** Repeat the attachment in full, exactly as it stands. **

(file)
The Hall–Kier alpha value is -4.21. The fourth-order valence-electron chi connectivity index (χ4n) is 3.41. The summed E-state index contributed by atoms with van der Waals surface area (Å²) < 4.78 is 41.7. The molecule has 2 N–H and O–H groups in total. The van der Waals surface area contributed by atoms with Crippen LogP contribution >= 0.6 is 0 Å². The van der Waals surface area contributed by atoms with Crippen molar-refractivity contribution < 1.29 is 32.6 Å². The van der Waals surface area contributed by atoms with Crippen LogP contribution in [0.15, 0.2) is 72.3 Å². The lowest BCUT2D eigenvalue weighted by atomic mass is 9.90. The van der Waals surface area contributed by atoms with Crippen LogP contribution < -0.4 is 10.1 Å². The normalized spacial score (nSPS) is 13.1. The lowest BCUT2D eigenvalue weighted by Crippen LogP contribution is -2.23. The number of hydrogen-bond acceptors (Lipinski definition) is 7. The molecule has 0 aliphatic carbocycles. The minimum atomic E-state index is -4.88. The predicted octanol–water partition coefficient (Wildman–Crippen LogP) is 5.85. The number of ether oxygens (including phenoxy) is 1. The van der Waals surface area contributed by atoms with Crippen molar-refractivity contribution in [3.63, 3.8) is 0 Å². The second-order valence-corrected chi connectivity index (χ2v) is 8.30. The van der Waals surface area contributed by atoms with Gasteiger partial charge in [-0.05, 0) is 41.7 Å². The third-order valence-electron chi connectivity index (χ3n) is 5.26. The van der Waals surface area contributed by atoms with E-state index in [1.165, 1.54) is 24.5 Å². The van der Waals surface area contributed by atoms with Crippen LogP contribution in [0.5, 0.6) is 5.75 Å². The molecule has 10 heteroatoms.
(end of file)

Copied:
The Hall–Kier alpha value is -4.21. The fourth-order valence-electron chi connectivity index (χ4n) is 3.41. The summed E-state index contributed by atoms with van der Waals surface area (Å²) < 4.78 is 41.7. The molecule has 2 N–H and O–H groups in total. The van der Waals surface area contributed by atoms with Crippen LogP contribution >= 0.6 is 0 Å². The van der Waals surface area contributed by atoms with Crippen molar-refractivity contribution < 1.29 is 32.6 Å². The van der Waals surface area contributed by atoms with Crippen LogP contribution in [0.15, 0.2) is 72.3 Å². The lowest BCUT2D eigenvalue weighted by atomic mass is 9.90. The van der Waals surface area contributed by atoms with Crippen LogP contribution < -0.4 is 10.1 Å². The normalized spacial score (nSPS) is 13.1. The lowest BCUT2D eigenvalue weighted by Crippen LogP contribution is -2.23. The number of hydrogen-bond acceptors (Lipinski definition) is 7. The molecule has 0 aliphatic carbocycles. The minimum atomic E-state index is -4.88. The predicted octanol–water partition coefficient (Wildman–Crippen LogP) is 5.85. The number of ether oxygens (including phenoxy) is 1. The van der Waals surface area contributed by atoms with Crippen molar-refractivity contribution in [3.63, 3.8) is 0 Å². The second-order valence-corrected chi connectivity index (χ2v) is 8.30. The van der Waals surface area contributed by atoms with Gasteiger partial charge in [-0.05, 0) is 41.7 Å². The third-order valence-electron chi connectivity index (χ3n) is 5.26. The van der Waals surface area contributed by atoms with E-state index in [1.165, 1.54) is 24.5 Å². The van der Waals surface area contributed by atoms with Crippen LogP contribution in [0.5, 0.6) is 5.75 Å². The molecule has 10 heteroatoms.